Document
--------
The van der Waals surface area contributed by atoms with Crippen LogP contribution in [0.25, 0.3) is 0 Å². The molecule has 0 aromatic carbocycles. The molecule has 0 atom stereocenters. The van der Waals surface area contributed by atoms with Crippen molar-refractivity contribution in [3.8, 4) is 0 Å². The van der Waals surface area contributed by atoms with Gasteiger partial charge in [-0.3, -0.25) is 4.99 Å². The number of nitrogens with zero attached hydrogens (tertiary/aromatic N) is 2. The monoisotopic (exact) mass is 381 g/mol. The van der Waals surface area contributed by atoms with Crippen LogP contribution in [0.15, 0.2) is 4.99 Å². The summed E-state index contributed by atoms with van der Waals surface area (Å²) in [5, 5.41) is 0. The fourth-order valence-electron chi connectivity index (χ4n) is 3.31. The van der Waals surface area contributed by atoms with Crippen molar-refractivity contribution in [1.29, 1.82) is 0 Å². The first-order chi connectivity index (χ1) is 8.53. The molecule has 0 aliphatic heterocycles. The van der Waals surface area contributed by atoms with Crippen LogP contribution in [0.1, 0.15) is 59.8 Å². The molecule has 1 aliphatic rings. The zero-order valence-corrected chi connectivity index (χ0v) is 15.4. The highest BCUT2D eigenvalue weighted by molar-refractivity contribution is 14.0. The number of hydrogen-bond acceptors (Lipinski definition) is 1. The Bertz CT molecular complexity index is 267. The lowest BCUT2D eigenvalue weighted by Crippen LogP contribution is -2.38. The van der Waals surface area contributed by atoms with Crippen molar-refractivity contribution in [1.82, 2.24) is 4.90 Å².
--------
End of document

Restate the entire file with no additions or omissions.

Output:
The van der Waals surface area contributed by atoms with Crippen LogP contribution in [0.25, 0.3) is 0 Å². The molecule has 0 aromatic carbocycles. The molecule has 0 atom stereocenters. The van der Waals surface area contributed by atoms with Crippen molar-refractivity contribution in [3.8, 4) is 0 Å². The van der Waals surface area contributed by atoms with Gasteiger partial charge in [-0.3, -0.25) is 4.99 Å². The number of nitrogens with zero attached hydrogens (tertiary/aromatic N) is 2. The monoisotopic (exact) mass is 381 g/mol. The van der Waals surface area contributed by atoms with Crippen LogP contribution in [0.15, 0.2) is 4.99 Å². The summed E-state index contributed by atoms with van der Waals surface area (Å²) in [5, 5.41) is 0. The fourth-order valence-electron chi connectivity index (χ4n) is 3.31. The van der Waals surface area contributed by atoms with Crippen molar-refractivity contribution in [1.29, 1.82) is 0 Å². The first-order chi connectivity index (χ1) is 8.53. The molecule has 0 aliphatic heterocycles. The van der Waals surface area contributed by atoms with Crippen LogP contribution in [0.1, 0.15) is 59.8 Å². The molecule has 1 aliphatic rings. The zero-order valence-corrected chi connectivity index (χ0v) is 15.4. The highest BCUT2D eigenvalue weighted by molar-refractivity contribution is 14.0. The number of hydrogen-bond acceptors (Lipinski definition) is 1. The Bertz CT molecular complexity index is 267. The lowest BCUT2D eigenvalue weighted by Crippen LogP contribution is -2.38. The van der Waals surface area contributed by atoms with Crippen molar-refractivity contribution in [1.82, 2.24) is 4.90 Å².